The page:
Earlier this week, Judd Apatow, a man who has already become fairly accustomed to putting his foot in his mouth, shoved his toes even further down into his gullet when he tweeted the following about the Sony email scandal:
Releasing private Sony e mails to hurt people is the same as releasing nude photos of Jennifer Lawrence. Why are they ok to print?
— Judd Apatow (@JuddApatow) December 11, 2014
.@McClure_SF @m0n1c4y1 Of course there are degrees. But both are theft and can hurt people. Why is it ok to publish stolen private files ?
— Judd Apatow (@JuddApatow) December 11, 2014
Obviously, Apatow was drawing parallels between the Sony hack, which revealed, among other things, incendiary email exchanges between CEO Amy Pascal and producer Scott Rudin, and Celebgate, the nude photo hack earlier this year in which thousands of private nude images of celebrities like Lawrence, Kate Upton, and Kirsten Dunst were leaked online.
On its surface, the parallels were easy to draw: In both cases, the offending content was obtained without consent. But there are many, many reasons why Apatow’s tweet was offensive and just made of so much wrong, as Apatow’s followers later pointed out:
@JuddApatow … Not at all the same thing.
— Jennifer George Caligiuri (@jenncaligiuri) December 11, 2014
— Don Branum (@Phoenix_Blue) December 11, 2014
@JuddApatow This is a really disappointing tweet and totally ignores the fact that one of those is a sex crime.
— nikki “cute trash” black (@nikkiblackcat) December 11, 2014
Here’s what it comes down to: The Sony email hack is a PR crisis, orchestrated for the sole purpose of embarrassing a corporation that had, at least in part, done something to earn the hacker’s ire, whether it was merited or not. (There’s speculation that the hack was committed by North Korea, in retaliation for the upcoming film The Interview. North Korea has denied playing a role in the hack.) And it truly sucks. I know I wouldn’t be happy if my private email was hacked into and my correspondences published.
But although such a situation would be embarrassing, it wouldn’t be half as much of a violation of my right to privacy as what Lawrence and Upton experienced earlier this year. Unlike the Sony hack, Celebgate was a sex crime, orchestrated for the sole purpose of embarrassing those who had committed the dual grave errors of being both a) famous, and b) female. To compare the two, as Apatow did, is to do a grave injustice not only to the female celebrities impacted by Celebgate, but to minimize the plight of female sex crime victims in general.
Given his track record, it’s not so surprising that Apatow would draw such a flippant comparison between racist Hollywood millionaires and female sex crime victims. Despite his attempts to reinvent himself as a sensitive male feminist by mentoring female artists like Lena Dunham, the director has received flak for years for depicting women as one-dimensional, shrewish harpies in films like Knocked Up and This is 40. And so far, he’s responded to others’ criticism of his Sony tweet the same way he’s responded to critiques of sexism for years: By immediately going on the defensive.
But what is somewhat surprising is that even though stuff like this—i.e., celebrities tweeting dumb shit—happens on a daily basis, the normally-churning think piece machine has been relatively silent following Apatow’s tweet. That might be because this sort of tone-deaf comparison is to be expected from wealthy white men like Apatow, but it also could be for another, far more frightening reason: In his view that hacking someone’s business email is akin to posting a woman’s nude photo without her consent, Apatow is not alone.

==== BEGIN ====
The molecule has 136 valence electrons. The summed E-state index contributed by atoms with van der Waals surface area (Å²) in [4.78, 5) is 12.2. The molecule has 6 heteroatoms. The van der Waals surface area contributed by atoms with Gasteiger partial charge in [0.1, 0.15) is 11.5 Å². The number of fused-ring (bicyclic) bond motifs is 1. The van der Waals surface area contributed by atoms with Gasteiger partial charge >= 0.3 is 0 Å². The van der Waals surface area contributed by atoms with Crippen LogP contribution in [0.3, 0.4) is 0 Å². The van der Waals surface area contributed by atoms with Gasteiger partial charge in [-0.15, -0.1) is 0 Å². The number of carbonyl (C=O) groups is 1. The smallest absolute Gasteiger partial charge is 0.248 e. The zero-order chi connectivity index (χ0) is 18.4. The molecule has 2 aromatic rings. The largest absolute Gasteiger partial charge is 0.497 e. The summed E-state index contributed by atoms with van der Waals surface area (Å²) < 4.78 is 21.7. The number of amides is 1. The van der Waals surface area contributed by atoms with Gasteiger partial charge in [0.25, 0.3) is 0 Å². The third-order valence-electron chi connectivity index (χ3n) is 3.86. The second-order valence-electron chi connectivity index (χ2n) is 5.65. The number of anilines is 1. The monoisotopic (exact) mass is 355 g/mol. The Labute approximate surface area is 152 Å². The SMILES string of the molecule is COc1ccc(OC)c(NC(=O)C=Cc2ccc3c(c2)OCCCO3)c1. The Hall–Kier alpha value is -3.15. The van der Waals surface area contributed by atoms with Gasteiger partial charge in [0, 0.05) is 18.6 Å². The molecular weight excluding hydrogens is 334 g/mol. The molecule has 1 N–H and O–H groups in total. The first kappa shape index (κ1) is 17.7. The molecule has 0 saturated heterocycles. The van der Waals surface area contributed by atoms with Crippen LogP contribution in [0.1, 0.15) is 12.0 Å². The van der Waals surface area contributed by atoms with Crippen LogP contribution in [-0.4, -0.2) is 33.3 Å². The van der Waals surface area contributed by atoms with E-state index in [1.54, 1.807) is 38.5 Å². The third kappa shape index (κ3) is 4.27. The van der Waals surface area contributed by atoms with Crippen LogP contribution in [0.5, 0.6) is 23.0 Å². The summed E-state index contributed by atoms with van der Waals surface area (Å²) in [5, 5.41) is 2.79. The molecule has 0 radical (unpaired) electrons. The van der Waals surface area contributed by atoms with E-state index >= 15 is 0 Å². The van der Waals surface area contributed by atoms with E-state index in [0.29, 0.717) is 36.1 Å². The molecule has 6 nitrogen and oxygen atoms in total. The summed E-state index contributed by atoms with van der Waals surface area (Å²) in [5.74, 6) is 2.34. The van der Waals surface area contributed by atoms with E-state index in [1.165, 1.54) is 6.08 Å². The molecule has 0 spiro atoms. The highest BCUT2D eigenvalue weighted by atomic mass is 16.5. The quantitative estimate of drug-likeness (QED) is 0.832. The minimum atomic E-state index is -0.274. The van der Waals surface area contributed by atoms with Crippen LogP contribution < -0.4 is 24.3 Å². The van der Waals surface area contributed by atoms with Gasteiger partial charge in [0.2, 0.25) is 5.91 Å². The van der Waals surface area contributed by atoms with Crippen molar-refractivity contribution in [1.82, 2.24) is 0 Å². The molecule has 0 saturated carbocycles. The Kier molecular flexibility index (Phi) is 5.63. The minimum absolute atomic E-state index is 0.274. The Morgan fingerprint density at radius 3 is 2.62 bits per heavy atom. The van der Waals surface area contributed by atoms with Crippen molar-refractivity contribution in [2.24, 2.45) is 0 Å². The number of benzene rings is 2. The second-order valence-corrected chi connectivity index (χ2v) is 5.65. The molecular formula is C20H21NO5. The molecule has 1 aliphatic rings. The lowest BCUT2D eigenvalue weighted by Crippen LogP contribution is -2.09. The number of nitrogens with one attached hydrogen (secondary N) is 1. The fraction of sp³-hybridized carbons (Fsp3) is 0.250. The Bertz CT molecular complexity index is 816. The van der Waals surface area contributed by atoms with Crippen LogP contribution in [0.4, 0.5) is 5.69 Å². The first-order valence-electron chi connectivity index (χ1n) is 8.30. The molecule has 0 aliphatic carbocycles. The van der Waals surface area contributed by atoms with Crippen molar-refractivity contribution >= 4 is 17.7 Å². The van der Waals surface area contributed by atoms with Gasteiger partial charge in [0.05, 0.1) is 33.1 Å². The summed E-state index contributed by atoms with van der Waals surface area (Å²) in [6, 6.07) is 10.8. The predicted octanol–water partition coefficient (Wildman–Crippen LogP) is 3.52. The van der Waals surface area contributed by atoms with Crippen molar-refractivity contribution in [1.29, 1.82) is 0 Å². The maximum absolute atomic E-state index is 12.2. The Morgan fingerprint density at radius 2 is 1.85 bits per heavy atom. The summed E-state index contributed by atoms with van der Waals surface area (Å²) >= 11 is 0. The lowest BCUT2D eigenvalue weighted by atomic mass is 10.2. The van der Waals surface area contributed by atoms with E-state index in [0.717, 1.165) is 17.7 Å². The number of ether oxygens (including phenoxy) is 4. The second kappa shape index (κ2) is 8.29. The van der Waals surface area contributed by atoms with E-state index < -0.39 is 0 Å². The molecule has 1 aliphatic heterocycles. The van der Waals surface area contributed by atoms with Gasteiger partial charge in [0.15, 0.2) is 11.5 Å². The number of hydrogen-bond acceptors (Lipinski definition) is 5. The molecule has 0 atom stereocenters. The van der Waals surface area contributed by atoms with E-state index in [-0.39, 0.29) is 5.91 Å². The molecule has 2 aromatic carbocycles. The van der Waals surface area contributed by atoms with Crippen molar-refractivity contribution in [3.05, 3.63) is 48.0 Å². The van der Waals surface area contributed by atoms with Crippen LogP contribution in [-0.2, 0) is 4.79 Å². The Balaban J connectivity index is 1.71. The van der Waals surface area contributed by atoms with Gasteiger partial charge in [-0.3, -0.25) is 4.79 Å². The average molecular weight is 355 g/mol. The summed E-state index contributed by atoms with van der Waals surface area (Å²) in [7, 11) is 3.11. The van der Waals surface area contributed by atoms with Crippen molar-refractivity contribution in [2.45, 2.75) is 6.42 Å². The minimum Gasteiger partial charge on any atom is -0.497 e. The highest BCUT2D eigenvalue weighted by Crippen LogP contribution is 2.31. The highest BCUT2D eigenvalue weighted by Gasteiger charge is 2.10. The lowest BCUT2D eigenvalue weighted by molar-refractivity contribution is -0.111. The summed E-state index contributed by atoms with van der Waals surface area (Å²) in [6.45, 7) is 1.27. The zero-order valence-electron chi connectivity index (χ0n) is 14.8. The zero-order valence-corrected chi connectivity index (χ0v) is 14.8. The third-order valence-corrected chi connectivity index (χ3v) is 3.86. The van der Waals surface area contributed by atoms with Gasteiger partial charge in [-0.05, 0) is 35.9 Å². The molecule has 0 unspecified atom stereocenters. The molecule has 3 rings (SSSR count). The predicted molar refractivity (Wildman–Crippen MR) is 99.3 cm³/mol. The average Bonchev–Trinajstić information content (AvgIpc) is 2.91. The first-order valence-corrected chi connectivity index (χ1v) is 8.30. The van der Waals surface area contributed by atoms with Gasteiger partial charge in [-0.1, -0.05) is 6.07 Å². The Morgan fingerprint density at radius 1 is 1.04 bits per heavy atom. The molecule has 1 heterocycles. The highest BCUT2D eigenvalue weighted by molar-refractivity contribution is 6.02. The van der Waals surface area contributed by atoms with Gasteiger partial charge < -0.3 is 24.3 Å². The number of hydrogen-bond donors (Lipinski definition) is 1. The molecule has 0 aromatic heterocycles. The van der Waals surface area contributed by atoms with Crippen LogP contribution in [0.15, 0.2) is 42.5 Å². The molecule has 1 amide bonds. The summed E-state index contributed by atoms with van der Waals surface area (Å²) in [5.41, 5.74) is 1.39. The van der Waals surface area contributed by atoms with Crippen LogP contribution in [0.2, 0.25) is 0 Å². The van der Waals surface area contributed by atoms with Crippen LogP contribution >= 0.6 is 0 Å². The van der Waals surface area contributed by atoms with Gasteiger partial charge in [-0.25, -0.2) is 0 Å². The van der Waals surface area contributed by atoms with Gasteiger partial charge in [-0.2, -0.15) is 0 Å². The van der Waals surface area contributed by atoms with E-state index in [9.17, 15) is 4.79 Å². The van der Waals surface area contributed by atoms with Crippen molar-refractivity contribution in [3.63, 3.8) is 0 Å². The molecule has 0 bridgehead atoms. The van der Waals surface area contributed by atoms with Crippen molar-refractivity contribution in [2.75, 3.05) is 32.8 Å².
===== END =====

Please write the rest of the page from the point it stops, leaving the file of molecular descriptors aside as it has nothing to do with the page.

Compare the response to Apatow’s tweet to the endless slew of think pieces and op-eds that emerged from Celebgate, almost immediately after female celebrities’ nude photos started surfacing on 4chan and Reddit. The media was quick to establish a few things, right off the bat: This was not consensual, this was a sex crime, and viewing these photos was akin to being complicit in the exploitation of women’s bodies. For a moment, it seemed that the world’s sympathies were in the victims’ favor for once, that everyone was banding together to say that posting photos of women’s bodies without their consent is Not OK, and we are Not Going To Take It Anymore.
But as the furor over Celebgate started to die down and its victims gradually re-emerged into the glare of the public eye, we seem to have forgotten about that point of view. On the contrary, if the lukewarm response to Apatow’s tweet is any indication, we seem to have reached a consensus regarding revenge porn that is the exact opposite of the one we came to a few months ago. Posting nude photos of women without their consent is not a violation of their humanity, but a regrettable and unavoidable result of being female that happens so frequently it is not even worth commenting on.
Apparently, we think revenge porn victims like Lawrence should look back at Celebgate the way film producer Scott Rudin will likely look back on this past week: As a fleeting scandal, a small stain marring an otherwise pristine career. The exploitation of women’s bodies has become so normalized to us that when some butt-hurt white guy compares a couple millionaires’ emails getting published to having millions of men masturbate to your breasts and vagina without your consent, we barely bat an eyelash. The comparison makes sense to us. And more than Apatow’s tone-deaf tweet, the fact that we do not find such comparisons offensive is the most shocking thing of all.
Photo via Canadian Film Centre/Flickr (CC BY 2.0)